One of the main things that I’ve learned about philosophy so far is how a lot of it is basically asking, “What is ______?” I combined this knowledge with my obsession with music and the creation of it and found a video that asks the question, “What sort of things are songs?” Olly, the person who created this video, asks some questions using “Suffragette City” by David Bowie as an example:
[“Suffragette City”] is not like the Mona Lisa, where there’s only one of it and if I asked you “Where is it?” you could point to it and say, “There it is.” “Suffragette City” is more like Hamlet, or Kill Bill Vol. 2 in that it exists in multiple copies in different times and different locations, and different formats. Sometimes they’re played live, sometimes it’s recorded, sometimes somebody might do a cover version of it, and someone other than David Bowie plays it. Do all of those count as “Suffragette City?” Or do only some? And why?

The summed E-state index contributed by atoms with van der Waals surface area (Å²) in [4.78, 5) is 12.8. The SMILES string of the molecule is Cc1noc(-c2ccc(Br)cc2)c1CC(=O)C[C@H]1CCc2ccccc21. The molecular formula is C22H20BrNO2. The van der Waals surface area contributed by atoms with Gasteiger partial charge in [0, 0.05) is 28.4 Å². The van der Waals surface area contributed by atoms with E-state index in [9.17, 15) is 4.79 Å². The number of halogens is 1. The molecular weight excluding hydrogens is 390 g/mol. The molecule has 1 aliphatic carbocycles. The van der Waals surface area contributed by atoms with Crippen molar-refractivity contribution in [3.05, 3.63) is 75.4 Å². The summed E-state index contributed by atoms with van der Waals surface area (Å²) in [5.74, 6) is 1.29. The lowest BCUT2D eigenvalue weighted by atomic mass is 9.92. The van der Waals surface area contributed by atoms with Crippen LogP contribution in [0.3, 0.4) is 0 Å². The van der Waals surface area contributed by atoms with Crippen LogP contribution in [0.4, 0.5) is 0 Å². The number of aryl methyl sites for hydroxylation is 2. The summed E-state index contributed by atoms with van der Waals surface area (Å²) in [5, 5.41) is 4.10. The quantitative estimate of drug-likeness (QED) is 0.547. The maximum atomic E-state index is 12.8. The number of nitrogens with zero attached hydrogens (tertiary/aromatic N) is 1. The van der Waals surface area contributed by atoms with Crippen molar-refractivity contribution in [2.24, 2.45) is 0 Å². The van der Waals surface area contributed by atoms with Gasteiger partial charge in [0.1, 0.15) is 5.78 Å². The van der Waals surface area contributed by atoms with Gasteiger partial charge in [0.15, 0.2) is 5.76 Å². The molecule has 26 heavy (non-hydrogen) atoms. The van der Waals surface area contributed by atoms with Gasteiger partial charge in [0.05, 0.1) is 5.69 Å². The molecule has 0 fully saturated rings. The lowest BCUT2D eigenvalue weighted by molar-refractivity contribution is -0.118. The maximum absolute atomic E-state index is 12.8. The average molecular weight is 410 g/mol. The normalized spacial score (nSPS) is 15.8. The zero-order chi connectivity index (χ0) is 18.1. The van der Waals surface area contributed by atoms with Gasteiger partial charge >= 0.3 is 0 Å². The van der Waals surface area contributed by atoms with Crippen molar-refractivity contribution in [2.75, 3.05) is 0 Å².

The two theories of musical ontology that Olly mentions are songs as types (songs exist as abstract objects that are spaceless and timeless, and any performance of it is a token of that type) and songs as sets (songs are every instance of it being played at once). Another person in the video says that songs could be whatever the artist decides it is, which I think is also interesting, being an amateur songwriter myself. Does this mean that I get to decide how my song exists and under what terms it exists as?
All of these theories are pretty interesting, but of course I don’t strongly believe in one over the other. I’m curious as to what y’all think about this subject, so if you have any ideas or opinions, please feel free to share!